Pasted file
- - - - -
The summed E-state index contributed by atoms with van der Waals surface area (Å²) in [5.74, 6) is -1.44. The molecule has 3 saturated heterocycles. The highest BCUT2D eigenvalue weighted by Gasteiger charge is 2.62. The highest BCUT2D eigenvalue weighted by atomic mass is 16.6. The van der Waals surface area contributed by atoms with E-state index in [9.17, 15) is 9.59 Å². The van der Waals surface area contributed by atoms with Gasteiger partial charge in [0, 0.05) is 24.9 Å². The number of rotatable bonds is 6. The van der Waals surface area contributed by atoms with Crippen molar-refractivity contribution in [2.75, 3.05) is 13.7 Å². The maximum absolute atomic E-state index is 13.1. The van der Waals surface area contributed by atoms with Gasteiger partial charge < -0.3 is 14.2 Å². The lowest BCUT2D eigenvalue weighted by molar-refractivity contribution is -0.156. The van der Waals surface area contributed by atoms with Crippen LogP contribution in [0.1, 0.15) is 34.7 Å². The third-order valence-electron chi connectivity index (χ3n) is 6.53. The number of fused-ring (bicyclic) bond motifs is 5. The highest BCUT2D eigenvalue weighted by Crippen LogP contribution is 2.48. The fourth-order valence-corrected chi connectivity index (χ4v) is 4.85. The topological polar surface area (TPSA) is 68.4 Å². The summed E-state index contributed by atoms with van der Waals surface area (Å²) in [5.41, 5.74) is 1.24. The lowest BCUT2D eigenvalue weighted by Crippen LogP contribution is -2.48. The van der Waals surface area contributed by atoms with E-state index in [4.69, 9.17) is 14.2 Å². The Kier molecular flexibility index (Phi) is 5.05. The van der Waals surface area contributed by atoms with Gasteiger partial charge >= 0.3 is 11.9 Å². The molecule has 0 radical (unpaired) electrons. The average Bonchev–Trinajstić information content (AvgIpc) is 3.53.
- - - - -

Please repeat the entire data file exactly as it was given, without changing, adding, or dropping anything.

The summed E-state index contributed by atoms with van der Waals surface area (Å²) in [5.74, 6) is -1.44. The molecule has 3 saturated heterocycles. The highest BCUT2D eigenvalue weighted by Gasteiger charge is 2.62. The highest BCUT2D eigenvalue weighted by atomic mass is 16.6. The van der Waals surface area contributed by atoms with E-state index in [9.17, 15) is 9.59 Å². The van der Waals surface area contributed by atoms with Gasteiger partial charge in [0, 0.05) is 24.9 Å². The number of rotatable bonds is 6. The van der Waals surface area contributed by atoms with Crippen molar-refractivity contribution in [2.75, 3.05) is 13.7 Å². The maximum absolute atomic E-state index is 13.1. The van der Waals surface area contributed by atoms with Gasteiger partial charge < -0.3 is 14.2 Å². The lowest BCUT2D eigenvalue weighted by molar-refractivity contribution is -0.156. The van der Waals surface area contributed by atoms with Crippen LogP contribution in [0.1, 0.15) is 34.7 Å². The third-order valence-electron chi connectivity index (χ3n) is 6.53. The number of fused-ring (bicyclic) bond motifs is 5. The highest BCUT2D eigenvalue weighted by Crippen LogP contribution is 2.48. The fourth-order valence-corrected chi connectivity index (χ4v) is 4.85. The topological polar surface area (TPSA) is 68.4 Å². The summed E-state index contributed by atoms with van der Waals surface area (Å²) in [5.41, 5.74) is 1.24. The lowest BCUT2D eigenvalue weighted by Crippen LogP contribution is -2.48. The van der Waals surface area contributed by atoms with E-state index in [4.69, 9.17) is 14.2 Å². The Kier molecular flexibility index (Phi) is 5.05. The van der Waals surface area contributed by atoms with Gasteiger partial charge >= 0.3 is 11.9 Å². The molecule has 0 radical (unpaired) electrons. The average Bonchev–Trinajstić information content (AvgIpc) is 3.53.